Source: RFE/RL's Armenian Service
Acting Armenian Prime Minister Nikol Pashinian says he made clear to U.S. national-security adviser John Bolton last week that Armenia will pursue its national interests and maintain "special relations" with its neighbor Iran.
Addressing the Armenian parliament on November 1, Pashinian said he told
Bolton when he visited Yerevan last week that Armenia is a landlocked nation
that does not have diplomatic relations with either neighboring Turkey or
Azerbaijan, so it must retain "special relations" with its other two neighbors
-- Iran and Georgia -- which he said are Armenia's only "gateways" to the
"I reaffirm the position that we should have special relations with Iran and Georgia that would be as far outside geopolitical influences as possible. This position was very clearly formulated also during my meeting with Mr. Bolton, and I think that the position of Armenia was clear, comprehensible, and even acceptable to representatives of the U.S. delegation," the Armenian leader said.
Bolton visited the Caucasus nations of Armenia, Georgia, and Azerbaijan last week in part to push for compliance with the sanctions that the United States is reimposing on Iran's oil and financial sectors on November 5 after withdrawing from Iran's 2015 nuclear deal with world powers in April.
In an interview with RFE/RL's Armenian Service on October 25, Bolton said he told Pashinian that the administration of U.S. President Donald Trump will enforce sanctions against Iran "very vigorously." For that reason, he said, the Armenian-Iranian border is "going to be a significant issue."
"Obviously, we don't want to cause damage to our friends in the process," Bolton added.
Pashinian told the parliament that his response to Bolton was: "We respect any country's statement and respect the national interests of any country, but the Republic of Armenia has its own national and state interests, which do not always coincide with the interests and ideas of other countries, any other country.
"Let no one doubt that we are fully building our activities on the basis of Armenia's national interest - be it in our relations with the United States, Iran, Russia, all countries."
Pashinian made his remarks in response to a lawmaker's question about what effect the U.S. sanctions on Iran would have on Armenia.
Zarif thanks #Armenia for friendly stance towards Iran https://t.co/gJsEVir5Mp Tehran is obviously extremely pleased with the friendly stance that Yerevan took towards Iran during U.S. National Security Adviser John Bolton's visit to Armenia— uɐʎɥɔʇɹʞɯ ʞɐɹpǝs (@517design) November 2, 2018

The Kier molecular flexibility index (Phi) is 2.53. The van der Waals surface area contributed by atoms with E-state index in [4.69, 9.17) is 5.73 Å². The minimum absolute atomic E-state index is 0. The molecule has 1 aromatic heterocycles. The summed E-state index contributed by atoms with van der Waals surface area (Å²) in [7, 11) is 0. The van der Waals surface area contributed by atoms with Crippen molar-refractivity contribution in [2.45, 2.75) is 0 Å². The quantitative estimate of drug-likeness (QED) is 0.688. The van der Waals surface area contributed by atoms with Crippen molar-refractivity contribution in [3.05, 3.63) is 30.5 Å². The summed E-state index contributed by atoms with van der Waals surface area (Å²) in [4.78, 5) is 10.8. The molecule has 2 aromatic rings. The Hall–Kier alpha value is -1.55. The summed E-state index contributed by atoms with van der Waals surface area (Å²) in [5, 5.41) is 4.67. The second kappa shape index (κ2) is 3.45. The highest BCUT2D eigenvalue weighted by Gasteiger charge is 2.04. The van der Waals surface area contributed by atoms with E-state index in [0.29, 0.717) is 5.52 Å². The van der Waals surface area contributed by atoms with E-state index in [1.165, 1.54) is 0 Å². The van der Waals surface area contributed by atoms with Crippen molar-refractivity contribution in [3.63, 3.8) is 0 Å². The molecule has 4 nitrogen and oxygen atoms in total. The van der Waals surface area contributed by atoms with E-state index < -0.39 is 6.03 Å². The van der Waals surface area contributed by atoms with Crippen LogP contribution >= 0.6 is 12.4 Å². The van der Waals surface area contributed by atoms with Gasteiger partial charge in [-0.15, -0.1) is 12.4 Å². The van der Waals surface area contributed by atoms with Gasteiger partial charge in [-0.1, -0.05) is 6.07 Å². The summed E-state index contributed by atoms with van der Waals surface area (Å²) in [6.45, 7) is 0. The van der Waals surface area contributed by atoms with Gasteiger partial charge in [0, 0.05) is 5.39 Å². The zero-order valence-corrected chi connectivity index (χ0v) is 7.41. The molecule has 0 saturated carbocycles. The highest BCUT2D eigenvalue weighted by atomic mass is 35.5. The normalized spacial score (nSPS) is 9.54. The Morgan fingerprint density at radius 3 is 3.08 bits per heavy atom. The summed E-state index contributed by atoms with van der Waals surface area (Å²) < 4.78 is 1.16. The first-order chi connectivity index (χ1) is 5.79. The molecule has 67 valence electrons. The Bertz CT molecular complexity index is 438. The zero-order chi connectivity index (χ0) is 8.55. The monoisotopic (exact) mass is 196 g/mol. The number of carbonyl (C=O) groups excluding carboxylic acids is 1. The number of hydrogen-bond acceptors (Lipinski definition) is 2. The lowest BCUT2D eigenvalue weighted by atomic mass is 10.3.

'@MFA_Russia - It would be good if John Bolton thinks over the meaning of his own words: 'I think that's really fundamental to @Armenia🇦🇲 exercising its full sovereignty and not being dependent on or subject to excessive foreign influence'— Russia in USA 🇷🇺 (@RusEmbUSA) October 29, 2018
Days after his talks with Pashinian and other foreign leaders, Bolton
conceded that the White House is unlikely to achieve its stated goal of reducing
Iran's oil exports to "zero" under the sanctions.
"We understand, obviously, [that] a number of countries -- some immediately surrounding Iran, some of which I just visited last week, others that have been purchasing oil [from Iran] -- may not be able to go all the way to zero immediately. So, we want to achieve maximum pressure [on Iran], but we don't want to harm friends and allies either, and we are working our way through that," Bolton told the Alexander Hamilton Society in Washington on October 31.
A hard-liner who has pushed for the toughest possible sanctions on Iran, Bolton's remarks suggested for the first time that the White House may be preparing to grant waivers from the sanctions to some countries like India, Turkey, and South Korea that have requested them.
Still, Bolton insisted that the sanctions already are having a powerful effect on Iran's economy, in particular helping to cause a collapse in Iran's currency, the rial, this year.
"Already, you see reduction in purchases in countries like China that you would not have expected -- countries that are still in the nuclear deal [with Iran]. We have also seen Chinese financial institutions withdrawing from engaging in transactions with Iran. European businesses are fleeing the Iranian market. Most of the big ones are already out," he said.
... Payvand News - 11/02/18 ... --